Life Stressors and Posttraumatic Stress Disorder in a Seriously Mentally Ill Jail Population
Inmates represent a vulnerable population with increased rates of trauma and posttraumatic stress disorder (PTSD). However, little is known about the rates of trauma and PTSD among male inmates with acute psychiatric illness. This prospective, randomized study was conducted to assess the current rates of trauma and PTSD in this population. The sample consisted of 48 patients admitted to a hospital jail psychiatry service in New York City. Subjects were administered the Life Stressor Checklist-Revised and the Structured Clinical Interview for DSM-IV-TR Disorders, PTSD Module (SCID-I). The rate of PTSD diagnosis via SCID-I was 46.2% as compared to 2.1% diagnosis via clinical interview. All participants reported a history of at least one stressful and/or traumatic event, and many of these events occurred during incarceration. These results demonstrate that a great deal of trauma and PTSD goes unrecognized and untreated in this population, indicating the need for more effective treatment interventions.
Effects of recovery sleep after one work week of mild sleep restriction on interleukin-6 and cortisol secretion and daytime sleepiness and performance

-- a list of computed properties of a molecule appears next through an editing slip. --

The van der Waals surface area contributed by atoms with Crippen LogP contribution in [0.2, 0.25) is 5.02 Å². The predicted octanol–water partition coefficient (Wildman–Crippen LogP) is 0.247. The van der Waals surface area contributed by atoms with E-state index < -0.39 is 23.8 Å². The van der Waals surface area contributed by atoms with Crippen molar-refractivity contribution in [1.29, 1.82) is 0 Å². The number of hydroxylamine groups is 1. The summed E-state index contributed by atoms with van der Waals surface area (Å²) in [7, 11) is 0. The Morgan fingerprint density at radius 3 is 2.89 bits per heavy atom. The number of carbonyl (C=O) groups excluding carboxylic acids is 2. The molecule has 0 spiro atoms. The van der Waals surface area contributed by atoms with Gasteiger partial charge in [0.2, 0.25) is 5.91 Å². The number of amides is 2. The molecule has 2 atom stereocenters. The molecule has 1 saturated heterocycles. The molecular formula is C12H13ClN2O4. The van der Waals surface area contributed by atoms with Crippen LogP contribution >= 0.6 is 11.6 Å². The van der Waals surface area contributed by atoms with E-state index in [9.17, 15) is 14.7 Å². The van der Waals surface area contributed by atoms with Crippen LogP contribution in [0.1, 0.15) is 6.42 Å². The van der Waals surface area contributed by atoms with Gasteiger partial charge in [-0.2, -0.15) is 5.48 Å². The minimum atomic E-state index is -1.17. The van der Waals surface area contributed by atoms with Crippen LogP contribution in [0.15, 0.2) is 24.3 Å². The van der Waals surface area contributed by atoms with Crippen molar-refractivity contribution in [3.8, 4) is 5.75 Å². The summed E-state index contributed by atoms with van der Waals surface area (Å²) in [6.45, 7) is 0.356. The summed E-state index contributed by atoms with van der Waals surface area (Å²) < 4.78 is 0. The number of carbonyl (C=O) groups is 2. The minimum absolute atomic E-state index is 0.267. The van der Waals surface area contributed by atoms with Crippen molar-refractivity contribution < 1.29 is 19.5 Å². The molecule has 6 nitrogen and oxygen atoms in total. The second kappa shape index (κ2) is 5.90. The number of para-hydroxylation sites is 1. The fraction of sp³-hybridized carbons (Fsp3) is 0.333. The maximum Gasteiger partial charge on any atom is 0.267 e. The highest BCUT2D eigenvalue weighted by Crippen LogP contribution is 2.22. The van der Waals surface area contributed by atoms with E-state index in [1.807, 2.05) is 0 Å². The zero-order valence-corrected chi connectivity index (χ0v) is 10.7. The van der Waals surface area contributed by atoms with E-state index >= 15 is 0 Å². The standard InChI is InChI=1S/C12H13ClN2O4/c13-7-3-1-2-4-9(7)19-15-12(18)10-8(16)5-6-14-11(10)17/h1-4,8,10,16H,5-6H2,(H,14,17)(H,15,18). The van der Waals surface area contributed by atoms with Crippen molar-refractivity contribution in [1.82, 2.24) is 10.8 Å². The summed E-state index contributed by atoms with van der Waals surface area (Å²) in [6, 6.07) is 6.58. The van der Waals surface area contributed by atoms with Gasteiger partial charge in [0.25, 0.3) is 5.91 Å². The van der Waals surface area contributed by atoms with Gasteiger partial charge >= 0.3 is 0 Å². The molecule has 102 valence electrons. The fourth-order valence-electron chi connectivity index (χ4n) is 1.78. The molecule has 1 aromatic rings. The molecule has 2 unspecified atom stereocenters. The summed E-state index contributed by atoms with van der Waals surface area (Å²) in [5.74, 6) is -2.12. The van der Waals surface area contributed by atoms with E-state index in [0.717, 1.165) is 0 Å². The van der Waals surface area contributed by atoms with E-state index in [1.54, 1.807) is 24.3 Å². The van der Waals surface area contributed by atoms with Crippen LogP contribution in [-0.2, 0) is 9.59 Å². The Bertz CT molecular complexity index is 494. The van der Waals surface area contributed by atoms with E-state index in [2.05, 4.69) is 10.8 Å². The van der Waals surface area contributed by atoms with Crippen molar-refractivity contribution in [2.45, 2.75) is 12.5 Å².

One workweek of mild sleep restriction adversely impacts sleepiness, performance, and proinflammatory cytokines. Many individuals try to overcome these adverse effects by extending their sleep on weekends. To assess whether extended recovery sleep reverses the effects of mild sleep restriction on sleepiness/alertness, inflammation, and stress hormones, 30 healthy young men and women (mean age +/- SD, 24.7 +/- 3.5 yr; mean body mass index +/- SD, 23.6 +/- 2.4 kg/m(2)) participated in a sleep laboratory experiment of 13 nights [4 baseline nights (8 h/night), followed by 6 sleep restriction nights (6 h/night) and 3 recovery nights (10 h/night)]. Twenty-four-hour profiles of circulating IL-6 and cortisol, objective and subjective daytime sleepiness (Multiple Sleep Latency Test and Stanford Sleepiness Scale), and performance (Psychomotor Vigilance Task) were assessed on days 4 (baseline), 10 (after 1 wk of sleep restriction), and 13 (after 2 nights of recovery sleep). Serial 24-h IL-6 plasma levels increased significantly during sleep restriction and returned to baseline after recovery sleep. Serial 24-h cortisol levels during restriction did not change compared with baseline, but after recovery they were significantly lower. Subjective and objective sleepiness increased significantly after restriction and returned to baseline after recovery. In contrast, performance deteriorated significantly after restriction and did not improve after recovery. Extended recovery sleep over the weekend reverses the impact of one work week of mild sleep restriction on daytime sleepiness, fatigue, and IL-6 levels, reduces cortisol levels, but does not correct performance deficits. The long-term effects of a repeated sleep restriction/sleep recovery weekly cycle in humans remain unknown.